Supply Chain

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A Slower Rise for the Renminbi
The Chinese government kept its currency from appreciating during the financial crisis but allowed it to rise in 2010, to the satisfaction of the Obama administration and American exporters. Recently, however, China has been holding back on the pace of the appreciation. Related Article »

The pace of appreciation of the Chinese currency against the dollar has slowed in the last year, ensuring that China’s manipulation of its exchange rate remains a central topic as Treasury Secretary Timothy F. Geithner arrives in Beijing for the annual dialogue between the nations. Enlarge This Image

Agence France-Presse — Getty Images
In Washington’s view, Chinese goods, like circuit boards, should be more costly in dollar terms. Multimedia
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A Slower Rise for the Renminbi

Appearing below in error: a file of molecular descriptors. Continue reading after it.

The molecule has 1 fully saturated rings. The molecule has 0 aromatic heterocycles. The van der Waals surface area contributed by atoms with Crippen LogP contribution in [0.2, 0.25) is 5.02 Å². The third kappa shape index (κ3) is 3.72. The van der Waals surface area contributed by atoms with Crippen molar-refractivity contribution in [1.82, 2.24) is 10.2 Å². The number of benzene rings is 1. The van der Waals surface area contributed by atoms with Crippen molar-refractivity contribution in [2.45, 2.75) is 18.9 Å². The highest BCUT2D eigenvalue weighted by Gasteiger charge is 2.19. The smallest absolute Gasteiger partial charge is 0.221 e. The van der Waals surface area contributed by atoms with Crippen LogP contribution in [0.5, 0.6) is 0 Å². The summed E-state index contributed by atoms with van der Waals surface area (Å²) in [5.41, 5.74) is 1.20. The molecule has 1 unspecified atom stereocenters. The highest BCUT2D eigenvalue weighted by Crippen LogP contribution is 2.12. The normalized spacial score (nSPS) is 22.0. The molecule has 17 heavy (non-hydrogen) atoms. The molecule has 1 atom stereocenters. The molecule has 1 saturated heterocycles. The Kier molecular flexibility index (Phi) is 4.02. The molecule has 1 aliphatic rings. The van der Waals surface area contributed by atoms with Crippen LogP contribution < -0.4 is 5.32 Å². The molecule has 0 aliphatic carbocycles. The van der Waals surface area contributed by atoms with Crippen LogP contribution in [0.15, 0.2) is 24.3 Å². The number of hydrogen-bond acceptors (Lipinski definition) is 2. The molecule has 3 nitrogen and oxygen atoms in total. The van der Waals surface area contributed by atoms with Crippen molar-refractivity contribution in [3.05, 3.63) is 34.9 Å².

While praising the Chinese government for its progress, Treasury officials have promised to maintain the pressure. “The process of correcting the misalignment of the exchange rate remains incomplete,” Mr. Geithner said in a speech in April. “The Chinese currency needs to appreciate further against the dollar and the other major currencies.” The Chinese government has been holding back the pace of appreciation, which makes Chinese goods relatively more expensive and American goods relatively cheaper. With bond yields spiraling in Italy and Spain last winter, the World Bank and International Monetary Fund warned of recessions across Europe, sluggish growth in the United States and Japan and the possibility of hard landings in fast-growing emerging economies, like China’s. Economic issues have been overshadowed by diplomatic ones in advance of Mr. Geithner’s meetings Thursday, which will include Secretary of State Hillary Rodham Clinton and officials from the upper echelons of the Chinese government. Last week, Chen Guangcheng, a blind human rights lawyer, escaped from Chinese security forces and sought refuge in the United States Embassy in Beijing. On...
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